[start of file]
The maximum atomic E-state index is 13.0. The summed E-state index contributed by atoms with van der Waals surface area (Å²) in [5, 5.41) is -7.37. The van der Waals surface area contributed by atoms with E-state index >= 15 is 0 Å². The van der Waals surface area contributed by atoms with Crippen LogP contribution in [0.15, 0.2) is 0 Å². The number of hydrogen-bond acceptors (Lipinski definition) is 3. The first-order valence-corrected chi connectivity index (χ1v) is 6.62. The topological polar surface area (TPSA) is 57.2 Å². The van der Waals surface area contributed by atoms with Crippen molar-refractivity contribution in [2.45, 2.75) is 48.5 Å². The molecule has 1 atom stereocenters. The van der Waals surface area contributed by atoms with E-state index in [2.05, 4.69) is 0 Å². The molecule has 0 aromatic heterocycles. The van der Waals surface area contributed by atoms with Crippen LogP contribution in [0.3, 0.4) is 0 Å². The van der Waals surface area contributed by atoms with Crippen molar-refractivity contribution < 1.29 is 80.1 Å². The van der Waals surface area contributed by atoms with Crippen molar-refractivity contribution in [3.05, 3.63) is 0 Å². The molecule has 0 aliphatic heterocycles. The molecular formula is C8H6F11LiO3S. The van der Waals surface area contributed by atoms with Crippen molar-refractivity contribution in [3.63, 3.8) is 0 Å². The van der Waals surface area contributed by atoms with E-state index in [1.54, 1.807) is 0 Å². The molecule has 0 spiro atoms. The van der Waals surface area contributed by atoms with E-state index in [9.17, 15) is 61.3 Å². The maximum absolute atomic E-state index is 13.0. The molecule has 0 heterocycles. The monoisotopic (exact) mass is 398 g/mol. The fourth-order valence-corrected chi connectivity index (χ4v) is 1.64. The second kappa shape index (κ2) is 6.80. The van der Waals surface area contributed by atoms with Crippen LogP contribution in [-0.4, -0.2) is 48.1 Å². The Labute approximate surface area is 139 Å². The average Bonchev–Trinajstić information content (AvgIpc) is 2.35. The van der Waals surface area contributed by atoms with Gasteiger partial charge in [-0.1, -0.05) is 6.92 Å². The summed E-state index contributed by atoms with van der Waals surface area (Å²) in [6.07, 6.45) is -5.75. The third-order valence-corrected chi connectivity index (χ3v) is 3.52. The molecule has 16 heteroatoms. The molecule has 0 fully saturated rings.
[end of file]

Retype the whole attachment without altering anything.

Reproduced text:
The maximum atomic E-state index is 13.0. The summed E-state index contributed by atoms with van der Waals surface area (Å²) in [5, 5.41) is -7.37. The van der Waals surface area contributed by atoms with E-state index >= 15 is 0 Å². The van der Waals surface area contributed by atoms with Crippen LogP contribution in [0.15, 0.2) is 0 Å². The number of hydrogen-bond acceptors (Lipinski definition) is 3. The first-order valence-corrected chi connectivity index (χ1v) is 6.62. The topological polar surface area (TPSA) is 57.2 Å². The van der Waals surface area contributed by atoms with Crippen molar-refractivity contribution in [2.45, 2.75) is 48.5 Å². The molecule has 1 atom stereocenters. The van der Waals surface area contributed by atoms with E-state index in [2.05, 4.69) is 0 Å². The molecule has 0 aromatic heterocycles. The van der Waals surface area contributed by atoms with Crippen LogP contribution in [0.3, 0.4) is 0 Å². The van der Waals surface area contributed by atoms with Crippen molar-refractivity contribution < 1.29 is 80.1 Å². The van der Waals surface area contributed by atoms with Crippen molar-refractivity contribution in [3.05, 3.63) is 0 Å². The molecule has 0 aliphatic heterocycles. The molecular formula is C8H6F11LiO3S. The van der Waals surface area contributed by atoms with Crippen molar-refractivity contribution in [3.63, 3.8) is 0 Å². The van der Waals surface area contributed by atoms with E-state index in [1.54, 1.807) is 0 Å². The molecule has 0 spiro atoms. The van der Waals surface area contributed by atoms with E-state index in [9.17, 15) is 61.3 Å². The maximum absolute atomic E-state index is 13.0. The molecule has 0 heterocycles. The monoisotopic (exact) mass is 398 g/mol. The fourth-order valence-corrected chi connectivity index (χ4v) is 1.64. The second kappa shape index (κ2) is 6.80. The van der Waals surface area contributed by atoms with Crippen LogP contribution in [-0.4, -0.2) is 48.1 Å². The Labute approximate surface area is 139 Å². The average Bonchev–Trinajstić information content (AvgIpc) is 2.35. The van der Waals surface area contributed by atoms with Gasteiger partial charge in [-0.1, -0.05) is 6.92 Å². The summed E-state index contributed by atoms with van der Waals surface area (Å²) in [6.07, 6.45) is -5.75. The third-order valence-corrected chi connectivity index (χ3v) is 3.52. The molecule has 16 heteroatoms. The molecule has 0 fully saturated rings.